Posts tagged ‘school’

73. David Goes to School by David Shannon

david goes to schoolRetell: David is a rambunctious boy who wreaks havoc at school.  After coloring on the desks he stays in after school to clean them up.

Topics: school, rules, behavior, bathroom, calling out

Units of Study: Personal Narrative

Tribes: mutual respect, attentive listening, personal best

Writing Skills: using memories to generate notebook entries

Thoughts: Here is a just-for-fun read aloud for the first day of school.  It’s a great read for beginning a discussion about rules, agreements and norms.  If you have access to Guys Read you may want to share David Shannon’s story about how he created the David books.  The anthology has cool original pictures of the young version of his other book No, David!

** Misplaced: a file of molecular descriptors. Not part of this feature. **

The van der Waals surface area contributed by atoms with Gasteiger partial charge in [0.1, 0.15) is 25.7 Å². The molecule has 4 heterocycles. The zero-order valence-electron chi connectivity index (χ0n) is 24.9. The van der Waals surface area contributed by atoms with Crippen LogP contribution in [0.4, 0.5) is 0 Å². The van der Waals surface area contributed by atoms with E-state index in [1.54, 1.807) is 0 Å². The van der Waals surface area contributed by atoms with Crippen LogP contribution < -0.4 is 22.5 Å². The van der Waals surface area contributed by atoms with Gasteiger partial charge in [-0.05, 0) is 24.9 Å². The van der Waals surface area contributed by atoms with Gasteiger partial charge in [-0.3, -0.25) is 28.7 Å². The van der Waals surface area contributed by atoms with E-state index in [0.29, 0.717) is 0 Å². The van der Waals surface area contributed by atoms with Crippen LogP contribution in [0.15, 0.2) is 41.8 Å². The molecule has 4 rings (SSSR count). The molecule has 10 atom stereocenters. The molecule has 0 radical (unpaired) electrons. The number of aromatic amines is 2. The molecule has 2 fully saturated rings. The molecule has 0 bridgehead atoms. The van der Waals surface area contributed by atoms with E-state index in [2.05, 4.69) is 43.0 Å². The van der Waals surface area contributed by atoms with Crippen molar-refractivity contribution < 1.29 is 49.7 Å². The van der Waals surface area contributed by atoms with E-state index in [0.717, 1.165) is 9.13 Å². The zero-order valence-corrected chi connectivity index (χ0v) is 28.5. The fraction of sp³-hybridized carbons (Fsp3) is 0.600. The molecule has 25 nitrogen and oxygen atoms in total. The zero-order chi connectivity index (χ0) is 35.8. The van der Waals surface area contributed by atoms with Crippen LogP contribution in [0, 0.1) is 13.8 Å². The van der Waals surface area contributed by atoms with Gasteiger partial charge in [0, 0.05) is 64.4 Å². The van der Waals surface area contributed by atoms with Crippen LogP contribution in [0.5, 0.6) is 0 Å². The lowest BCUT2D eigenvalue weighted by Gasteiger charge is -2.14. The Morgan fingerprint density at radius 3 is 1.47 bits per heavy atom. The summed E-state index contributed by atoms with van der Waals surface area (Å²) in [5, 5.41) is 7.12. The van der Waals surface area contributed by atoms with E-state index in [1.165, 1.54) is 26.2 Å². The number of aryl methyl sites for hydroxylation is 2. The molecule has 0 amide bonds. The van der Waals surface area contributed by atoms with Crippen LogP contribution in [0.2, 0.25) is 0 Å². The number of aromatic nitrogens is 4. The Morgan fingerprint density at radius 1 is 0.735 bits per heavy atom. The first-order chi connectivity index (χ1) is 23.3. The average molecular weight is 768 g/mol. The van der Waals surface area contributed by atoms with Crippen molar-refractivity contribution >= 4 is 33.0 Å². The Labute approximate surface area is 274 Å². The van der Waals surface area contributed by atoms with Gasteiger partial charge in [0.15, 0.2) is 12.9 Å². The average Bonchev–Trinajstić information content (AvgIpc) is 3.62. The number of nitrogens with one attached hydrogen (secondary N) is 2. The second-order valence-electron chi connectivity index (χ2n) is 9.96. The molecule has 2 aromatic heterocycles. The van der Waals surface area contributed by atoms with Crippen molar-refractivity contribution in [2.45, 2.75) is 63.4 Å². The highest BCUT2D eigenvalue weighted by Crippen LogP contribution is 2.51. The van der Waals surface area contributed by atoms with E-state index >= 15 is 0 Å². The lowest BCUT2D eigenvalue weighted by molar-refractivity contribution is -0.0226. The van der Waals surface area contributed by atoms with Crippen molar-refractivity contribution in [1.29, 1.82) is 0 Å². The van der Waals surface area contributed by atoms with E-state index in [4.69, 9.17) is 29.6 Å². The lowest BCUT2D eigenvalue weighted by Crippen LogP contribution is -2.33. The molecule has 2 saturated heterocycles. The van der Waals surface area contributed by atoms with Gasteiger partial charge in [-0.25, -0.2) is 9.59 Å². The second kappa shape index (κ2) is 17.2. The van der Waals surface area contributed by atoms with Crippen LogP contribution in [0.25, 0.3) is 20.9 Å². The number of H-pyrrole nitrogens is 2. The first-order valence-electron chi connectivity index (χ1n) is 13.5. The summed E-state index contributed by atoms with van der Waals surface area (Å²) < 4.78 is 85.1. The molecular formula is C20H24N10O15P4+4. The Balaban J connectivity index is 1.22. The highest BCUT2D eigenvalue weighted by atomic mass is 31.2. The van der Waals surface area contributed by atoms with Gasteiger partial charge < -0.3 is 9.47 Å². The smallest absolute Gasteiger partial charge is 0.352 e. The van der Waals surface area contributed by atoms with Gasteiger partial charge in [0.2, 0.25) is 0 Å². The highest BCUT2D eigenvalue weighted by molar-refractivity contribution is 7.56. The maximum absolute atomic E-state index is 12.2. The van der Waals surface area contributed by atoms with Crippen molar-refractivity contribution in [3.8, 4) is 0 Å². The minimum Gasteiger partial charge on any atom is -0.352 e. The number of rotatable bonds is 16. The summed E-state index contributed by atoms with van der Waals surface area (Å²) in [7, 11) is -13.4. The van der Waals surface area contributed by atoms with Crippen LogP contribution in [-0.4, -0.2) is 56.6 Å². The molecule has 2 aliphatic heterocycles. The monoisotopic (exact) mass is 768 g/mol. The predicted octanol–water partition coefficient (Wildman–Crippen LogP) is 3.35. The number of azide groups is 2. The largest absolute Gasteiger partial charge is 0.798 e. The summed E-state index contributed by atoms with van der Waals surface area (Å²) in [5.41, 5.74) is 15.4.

September 7, 2009 at 11:03 pm Leave a comment

67. Love That Dog by Sharon Creech

love that dogRetell: “I don’t want to because boys don’t write poetry.  Girls do.”  Jack reluctantly keeps a poetry journal.  With encouragement from his teacher he begins to write about his dog.  By using famous poems as mentor texts, Jack learns to be a prolific poet.

Topics: poetry, school, pets, loss, writer’s block

Units of Study: Independent Writing Projects, Poetry, Social Issues, Character

Tribes: personal best

Habits of Mind: striving for accuracy, thinking interdependently, thinking flexibly

Reading Skills: inference, interpretation, making connections

Writing Skills: using mentor texts to improve writing

My Thoughts: This is one of my favorite books by Sharon Creech.  She captures the voice of a young writer so well.  I consider this a read aloud though I often use it as a text for doing shared reading.  Since each entry is dated, one could conceivably read the pages on or close to the dates in the book–a read aloud that lasts all year long.  In the back of the book are poems by:  Walter Dean Meyers, William Carlos Williams, Robert Frost and Valerie Worth.  You could use the poems for shared reading at the same time you read the book aloud.

September 1, 2009 at 11:14 pm Leave a comment

66. Amazing Grace by Mary Hoffman